Inadvertent and erroneous prescription of vitamin D beyond the recommended dosage and route of administration can cause vitamin D intoxication in children. Infants are particularly vulnerable to such toxicity. Clinical features are due to hypercalcemia, ranging from mild to life-threatening symptoms. We report two infants and one child who had varied manifestations due to hypercalcemia resulting from empirical treatment with high doses of vitamin D. We discuss the management strategies in these cases along with a brief review of the literature.
Our first case was a 10-month-old infant who presented with fever, vomiting, and failure to thrive. Our detailed clinical examination and investigation revealed hypertension and bilateral nephrocalcinosis along with urinary tract infection. The second child was a 2-year-old girl with severe hypercalcemia with clinical features mimicking acute bacterial meningitis. The third infant had mild symptoms like constipation and irritability, and investigations showed moderate hypercalcemia. All had a history of inappropriate vitamin D administration, either in oral or parenteral form, and they were all successfully treated.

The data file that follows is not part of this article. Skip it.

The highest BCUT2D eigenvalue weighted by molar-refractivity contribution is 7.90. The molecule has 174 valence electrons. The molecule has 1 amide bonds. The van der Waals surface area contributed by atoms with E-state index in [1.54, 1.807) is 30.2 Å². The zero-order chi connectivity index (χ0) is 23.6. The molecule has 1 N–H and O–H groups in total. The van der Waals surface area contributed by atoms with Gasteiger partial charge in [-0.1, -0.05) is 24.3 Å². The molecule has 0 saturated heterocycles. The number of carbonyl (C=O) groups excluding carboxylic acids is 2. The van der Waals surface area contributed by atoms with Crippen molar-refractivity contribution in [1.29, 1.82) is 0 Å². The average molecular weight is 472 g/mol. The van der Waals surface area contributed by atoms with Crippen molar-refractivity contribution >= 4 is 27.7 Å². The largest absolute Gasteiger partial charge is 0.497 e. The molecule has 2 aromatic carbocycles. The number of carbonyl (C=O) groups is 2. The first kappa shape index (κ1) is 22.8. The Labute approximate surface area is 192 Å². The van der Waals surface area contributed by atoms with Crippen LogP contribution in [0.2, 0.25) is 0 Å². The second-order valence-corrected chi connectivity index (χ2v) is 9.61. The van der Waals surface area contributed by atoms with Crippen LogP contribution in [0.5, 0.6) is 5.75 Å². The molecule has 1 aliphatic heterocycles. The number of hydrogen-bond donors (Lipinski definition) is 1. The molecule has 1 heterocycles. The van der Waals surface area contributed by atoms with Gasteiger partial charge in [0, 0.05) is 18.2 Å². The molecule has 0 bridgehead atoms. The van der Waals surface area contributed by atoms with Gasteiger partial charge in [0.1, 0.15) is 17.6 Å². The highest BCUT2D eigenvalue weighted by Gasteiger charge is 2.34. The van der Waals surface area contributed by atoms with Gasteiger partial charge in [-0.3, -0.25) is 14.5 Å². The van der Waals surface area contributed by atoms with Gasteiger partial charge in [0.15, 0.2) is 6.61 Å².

These case series highlight the importance of proper dosage, avoidance of parenteral route, along with appropriate clinical and biochemical monitoring during the course, whenever a dose of vitamin D is advised.
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